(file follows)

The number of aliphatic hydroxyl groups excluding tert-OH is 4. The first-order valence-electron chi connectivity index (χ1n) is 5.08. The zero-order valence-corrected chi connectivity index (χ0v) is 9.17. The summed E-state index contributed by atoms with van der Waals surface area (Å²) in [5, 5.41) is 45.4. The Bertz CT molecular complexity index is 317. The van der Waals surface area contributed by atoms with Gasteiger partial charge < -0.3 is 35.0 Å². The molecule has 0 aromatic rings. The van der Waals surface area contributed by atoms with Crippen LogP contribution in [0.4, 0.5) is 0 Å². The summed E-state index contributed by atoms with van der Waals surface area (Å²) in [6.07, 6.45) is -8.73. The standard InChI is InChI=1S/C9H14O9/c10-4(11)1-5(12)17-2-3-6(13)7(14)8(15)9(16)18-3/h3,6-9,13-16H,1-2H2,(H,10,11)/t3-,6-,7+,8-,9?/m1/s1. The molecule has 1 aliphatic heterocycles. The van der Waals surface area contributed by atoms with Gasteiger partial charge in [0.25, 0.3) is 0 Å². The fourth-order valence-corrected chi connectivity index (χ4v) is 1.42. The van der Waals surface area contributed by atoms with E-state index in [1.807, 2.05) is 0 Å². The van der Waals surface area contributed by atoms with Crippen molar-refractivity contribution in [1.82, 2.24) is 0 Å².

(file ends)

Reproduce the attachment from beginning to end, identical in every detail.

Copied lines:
The number of aliphatic hydroxyl groups excluding tert-OH is 4. The first-order valence-electron chi connectivity index (χ1n) is 5.08. The zero-order valence-corrected chi connectivity index (χ0v) is 9.17. The summed E-state index contributed by atoms with van der Waals surface area (Å²) in [5, 5.41) is 45.4. The Bertz CT molecular complexity index is 317. The van der Waals surface area contributed by atoms with Gasteiger partial charge < -0.3 is 35.0 Å². The molecule has 0 aromatic rings. The van der Waals surface area contributed by atoms with Crippen LogP contribution in [0.4, 0.5) is 0 Å². The summed E-state index contributed by atoms with van der Waals surface area (Å²) in [6.07, 6.45) is -8.73. The standard InChI is InChI=1S/C9H14O9/c10-4(11)1-5(12)17-2-3-6(13)7(14)8(15)9(16)18-3/h3,6-9,13-16H,1-2H2,(H,10,11)/t3-,6-,7+,8-,9?/m1/s1. The molecule has 1 aliphatic heterocycles. The van der Waals surface area contributed by atoms with Gasteiger partial charge in [0.25, 0.3) is 0 Å². The fourth-order valence-corrected chi connectivity index (χ4v) is 1.42. The van der Waals surface area contributed by atoms with E-state index in [1.807, 2.05) is 0 Å². The van der Waals surface area contributed by atoms with Crippen molar-refractivity contribution in [1.82, 2.24) is 0 Å².